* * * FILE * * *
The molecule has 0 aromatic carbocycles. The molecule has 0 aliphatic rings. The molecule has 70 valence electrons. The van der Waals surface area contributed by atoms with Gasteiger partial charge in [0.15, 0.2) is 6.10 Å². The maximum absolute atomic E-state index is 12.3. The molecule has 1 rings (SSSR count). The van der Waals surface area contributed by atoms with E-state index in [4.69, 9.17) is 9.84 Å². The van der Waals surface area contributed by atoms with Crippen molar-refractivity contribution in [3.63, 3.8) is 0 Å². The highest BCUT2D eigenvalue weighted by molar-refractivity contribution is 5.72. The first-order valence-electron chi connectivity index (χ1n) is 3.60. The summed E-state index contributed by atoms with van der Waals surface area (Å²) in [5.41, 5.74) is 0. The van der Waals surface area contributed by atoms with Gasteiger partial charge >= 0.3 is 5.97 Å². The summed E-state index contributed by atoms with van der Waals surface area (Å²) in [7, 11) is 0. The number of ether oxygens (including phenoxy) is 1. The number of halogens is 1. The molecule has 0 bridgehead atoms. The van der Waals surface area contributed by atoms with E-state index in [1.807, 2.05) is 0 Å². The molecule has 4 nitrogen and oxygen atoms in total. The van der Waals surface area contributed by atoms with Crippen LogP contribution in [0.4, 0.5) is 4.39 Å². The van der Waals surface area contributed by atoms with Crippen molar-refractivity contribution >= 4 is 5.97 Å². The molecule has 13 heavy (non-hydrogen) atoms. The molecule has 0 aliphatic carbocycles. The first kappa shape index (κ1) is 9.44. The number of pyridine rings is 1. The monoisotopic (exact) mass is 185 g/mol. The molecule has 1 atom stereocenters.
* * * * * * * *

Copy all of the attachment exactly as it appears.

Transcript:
The molecule has 0 aromatic carbocycles. The molecule has 0 aliphatic rings. The molecule has 70 valence electrons. The van der Waals surface area contributed by atoms with Gasteiger partial charge in [0.15, 0.2) is 6.10 Å². The maximum absolute atomic E-state index is 12.3. The molecule has 1 rings (SSSR count). The van der Waals surface area contributed by atoms with E-state index in [4.69, 9.17) is 9.84 Å². The van der Waals surface area contributed by atoms with Crippen molar-refractivity contribution in [3.63, 3.8) is 0 Å². The highest BCUT2D eigenvalue weighted by molar-refractivity contribution is 5.72. The first-order valence-electron chi connectivity index (χ1n) is 3.60. The summed E-state index contributed by atoms with van der Waals surface area (Å²) in [5.41, 5.74) is 0. The van der Waals surface area contributed by atoms with Gasteiger partial charge >= 0.3 is 5.97 Å². The summed E-state index contributed by atoms with van der Waals surface area (Å²) in [7, 11) is 0. The number of ether oxygens (including phenoxy) is 1. The number of halogens is 1. The molecule has 0 bridgehead atoms. The van der Waals surface area contributed by atoms with E-state index in [1.807, 2.05) is 0 Å². The molecule has 4 nitrogen and oxygen atoms in total. The van der Waals surface area contributed by atoms with Crippen LogP contribution in [0.4, 0.5) is 4.39 Å². The van der Waals surface area contributed by atoms with Crippen molar-refractivity contribution >= 4 is 5.97 Å². The molecule has 13 heavy (non-hydrogen) atoms. The molecule has 0 aliphatic carbocycles. The first kappa shape index (κ1) is 9.44. The number of pyridine rings is 1. The monoisotopic (exact) mass is 185 g/mol. The molecule has 1 atom stereocenters.